One workaround though, is using a pure Python implementation of SQLite, such as PyDbLite. This side-steps the problem, as a library like this doesn't require any particular C libraries to be installed, just Python.

Unfortunately, this doesn't help you if you are using a library which in turn uses the sqlite3 module.

  • PyDbLite isn't an implementation of sqlite – Thomas Grainger Jun 14 '18 at 17:07

My solution may or may not apply to you (as it depends on Python 3.5), but hopefully it may shed some light for similar issue.

sqlite3 comes with standard library, but is not built with the python3.6 that AWS use, with the reason explained by apathyman and other answers.

The quick hack is to include the share object .so into your lambda package:

find ~ -name _sqlite3.so

In my case:


However, that is not totally sufficient. You will get:

ImportError: libpython3.5m.so.1.0: cannot open shared object file: No such file or directory

Because the _sqlite3.so is built with python3.5, it also requires python3.5 share object. You will also need that in your package deployment:

find ~ -name libpython3.5m.so*

In my case:


This solution is likely not work if you are using _sqlite3.so that is built with python3.6, because the libpython3.6 built by AWS will likely not support this. However, this is just my educational guess. If anyone has successfully done, please let me know.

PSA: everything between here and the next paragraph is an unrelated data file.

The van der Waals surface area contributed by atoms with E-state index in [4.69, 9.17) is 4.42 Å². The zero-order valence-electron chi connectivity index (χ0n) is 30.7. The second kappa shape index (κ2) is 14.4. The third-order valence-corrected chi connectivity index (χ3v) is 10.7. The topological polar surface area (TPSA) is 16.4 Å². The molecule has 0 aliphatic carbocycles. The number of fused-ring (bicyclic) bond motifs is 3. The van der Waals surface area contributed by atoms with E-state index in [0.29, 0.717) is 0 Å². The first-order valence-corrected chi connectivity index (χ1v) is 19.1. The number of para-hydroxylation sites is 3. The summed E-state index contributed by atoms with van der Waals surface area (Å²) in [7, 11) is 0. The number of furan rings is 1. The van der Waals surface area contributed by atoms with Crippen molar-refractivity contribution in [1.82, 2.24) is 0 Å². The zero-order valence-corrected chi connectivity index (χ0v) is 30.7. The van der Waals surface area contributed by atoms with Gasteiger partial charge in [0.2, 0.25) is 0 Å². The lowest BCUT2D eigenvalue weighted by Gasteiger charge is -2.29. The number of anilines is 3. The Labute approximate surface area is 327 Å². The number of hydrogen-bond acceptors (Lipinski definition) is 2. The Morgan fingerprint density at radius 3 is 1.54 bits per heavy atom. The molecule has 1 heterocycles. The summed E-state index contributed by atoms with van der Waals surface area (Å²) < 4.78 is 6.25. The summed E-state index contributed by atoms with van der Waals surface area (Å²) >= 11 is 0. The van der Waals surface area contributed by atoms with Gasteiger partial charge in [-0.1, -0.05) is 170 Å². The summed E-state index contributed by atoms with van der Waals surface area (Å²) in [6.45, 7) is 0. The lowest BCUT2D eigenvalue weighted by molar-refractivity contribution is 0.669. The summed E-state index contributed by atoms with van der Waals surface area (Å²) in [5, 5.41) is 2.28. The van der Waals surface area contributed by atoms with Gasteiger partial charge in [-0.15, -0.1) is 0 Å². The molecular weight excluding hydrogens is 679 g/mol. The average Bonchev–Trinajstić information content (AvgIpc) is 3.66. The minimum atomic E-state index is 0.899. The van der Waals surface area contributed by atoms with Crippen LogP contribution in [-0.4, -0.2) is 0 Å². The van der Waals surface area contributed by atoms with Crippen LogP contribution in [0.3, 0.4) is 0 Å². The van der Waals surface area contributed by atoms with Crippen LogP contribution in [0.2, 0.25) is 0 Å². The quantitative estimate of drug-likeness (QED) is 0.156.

From AusIV's answer, This version works for me in AWS Lambda and NLTK, I created a dummysqllite file to mock the required references.

spec = importlib.util.spec_from_file_location("_sqlite3","/dummysqllite.py")
sys.modules["_sqlite3"] = importlib.util.module_from_spec(spec)
sys.modules["sqlite3"] = importlib.util.module_from_spec(spec)
sys.modules["sqlite3.dbapi2"] = importlib.util.module_from_spec(spec)

You need the sqlite3.so file (as others have pointed out), but the most robust way to get it is to pull from the (semi-official?) AWS Lambda docker images available in lambci/lambda. For example, for Python 3.7, here's an easy way to do this:

First, let's grab the sqlite3.so (library file) from the docker image:

mkdir lib
docker run -v $PWD:$PWD lambci/lambda:build-python3.7 bash -c "cp sqlite3.cpython*.so $PWD/lib/"

Next, we'll make a zipped executable with our requirements and code:

pip install -t output requirements.txt
pip install . -t output
zip -r output.zip output

Finally, we add the library file to our image:

cd lib && zip -r ../output.zip sqlite3.cpython*.so

If you want to use AWS SAM build/packaging, instead copy it into the top-level of the lambda environment package (i.e., next to your other python files).